Science or cruelty?


Photo by Flickr

We are placing our own economical necessities as a priority to the extinction of important species that play crucial roles in our ecosystem. 

Lilli Eppinga, Staff Writer

Whether internally or externally, everyone has shed a tear or two over the incredibly heart-wrenching dog commercials with Sarah McLachlan’s voice winning the sympathy and support of millions. 

Or what about the adorable photos of a sleeping puppy and a cuddling kitty; the heartstrings were definitely pulled. But there are many foreign species—crucial to our survival—that are often overlooked when it comes to experimenting.

Since 322 BC, the controversial argument concerning animal testing has been brought to light many times, but the harmful effects of testing were normally swept under the rug, which allowed for the relapse in society’s awareness. 

Becuase large corporations and drug pharmaceuticals continue to benefit from experimentation on a variety of animals, animal testing is currently legal in 80% of our world. Even if a company claims to not personally take part in the testing themselves, they often delegate the job to an area where it is not frowned upon, a destructive and immoral process that solely benefits the local consumer while it harms innocent, living creatures. 

Since there are many consequences regarding the topic, many have already taken a stance against experimentation. Steve Hoagland is a primary antagonist who believes testing on animals is simply wrong in and of itself. 

Hoagland exposes hidden experiments and unauthorized treatments that prove animal suffrage is not only morally wrong, but can lead to a drastic change in our environment. 

There is a common misconception that animal testing is solely cosmetic, but there are several methods in which animals are experimented on; for example, in one of his past articles, Hoagland revealed an incident in 1983 “at the University of Pennsylvania in which 150 baboons suffered brain damage as a result of hydraulic equipment smashing against the baboons’ heads to simulate whiplash (such as humans might suffer in a car accident).”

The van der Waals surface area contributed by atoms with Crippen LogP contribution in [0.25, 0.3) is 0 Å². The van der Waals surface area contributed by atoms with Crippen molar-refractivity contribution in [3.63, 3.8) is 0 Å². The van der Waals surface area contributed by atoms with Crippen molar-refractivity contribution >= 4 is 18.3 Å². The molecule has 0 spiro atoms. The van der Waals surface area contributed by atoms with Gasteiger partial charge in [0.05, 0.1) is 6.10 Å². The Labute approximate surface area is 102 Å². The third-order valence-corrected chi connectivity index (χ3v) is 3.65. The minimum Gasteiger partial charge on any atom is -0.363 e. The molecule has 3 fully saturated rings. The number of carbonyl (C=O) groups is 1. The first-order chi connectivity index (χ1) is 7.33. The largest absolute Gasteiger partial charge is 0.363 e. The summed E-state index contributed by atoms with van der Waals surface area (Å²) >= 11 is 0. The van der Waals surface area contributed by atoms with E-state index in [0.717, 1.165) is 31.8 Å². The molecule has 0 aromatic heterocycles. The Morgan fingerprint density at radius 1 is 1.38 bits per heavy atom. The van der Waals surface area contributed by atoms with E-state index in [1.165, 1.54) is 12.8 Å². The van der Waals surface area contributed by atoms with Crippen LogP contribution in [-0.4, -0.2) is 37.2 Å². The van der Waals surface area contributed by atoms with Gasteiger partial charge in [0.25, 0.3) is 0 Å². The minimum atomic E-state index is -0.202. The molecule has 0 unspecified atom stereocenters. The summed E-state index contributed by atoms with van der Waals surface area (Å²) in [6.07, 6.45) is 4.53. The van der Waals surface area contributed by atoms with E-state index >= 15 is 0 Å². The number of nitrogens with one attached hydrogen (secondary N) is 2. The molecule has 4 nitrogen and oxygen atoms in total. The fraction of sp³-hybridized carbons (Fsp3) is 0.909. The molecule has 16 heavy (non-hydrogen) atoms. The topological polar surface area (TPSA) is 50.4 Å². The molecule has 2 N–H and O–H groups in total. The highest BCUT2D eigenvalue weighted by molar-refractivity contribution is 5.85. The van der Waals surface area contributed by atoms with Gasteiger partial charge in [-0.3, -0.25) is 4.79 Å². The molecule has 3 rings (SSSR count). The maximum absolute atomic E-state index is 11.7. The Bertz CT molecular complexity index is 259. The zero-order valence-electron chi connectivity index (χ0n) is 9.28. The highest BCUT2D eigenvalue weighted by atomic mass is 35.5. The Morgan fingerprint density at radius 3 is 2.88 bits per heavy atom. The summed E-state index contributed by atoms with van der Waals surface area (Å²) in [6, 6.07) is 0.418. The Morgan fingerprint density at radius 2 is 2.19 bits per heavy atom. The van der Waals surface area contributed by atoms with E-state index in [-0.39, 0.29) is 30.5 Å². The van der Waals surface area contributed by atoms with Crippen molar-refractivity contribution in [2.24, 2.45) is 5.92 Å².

Regulatory testing is only one manner of experimenting, designed to see if medicines, chemicals, (including paints, dyes, inks, petroleum products, solvents, tars and waste materials), cosmetics and other products are safe for use, and that they do their job effectively.

In these experiments, animals are forced to eat or inhale substances or have them rubbed onto their skin or injected into their bodies. The animals are then subjected to further monitoring and testing before almost always being killed so that researchers can look at the effects on their tissues and organs.

Cruelty Free International is successfully putting pressure on companies and regulators to reduce the number of animals used in this type of testing. They are continually encouraging regulators to delete tests that are no longer required from legislation and guidelines and to adopt scientifically validated alternatives.

However, progress remains slow, and much more needs to be done. Thousands of animals continue to be used worldwide for tests that already have available alternatives. For example, there were 123 cruel Draize skin irritation and 40 Draize eye irritation tests carried out on rabbits in the UK alone in 2018, even though there are safer and more validated alternatives out there. 

As a society, we must be better at recognizing the true intentions of companies and considering alternatives to certain, harmful products. Not only is our planet suffering from severe wildfires, deforestation and overpopulation, but we are also placing our own economical necessities as a priority to the extinction of important species that play crucial roles in our ecosystem.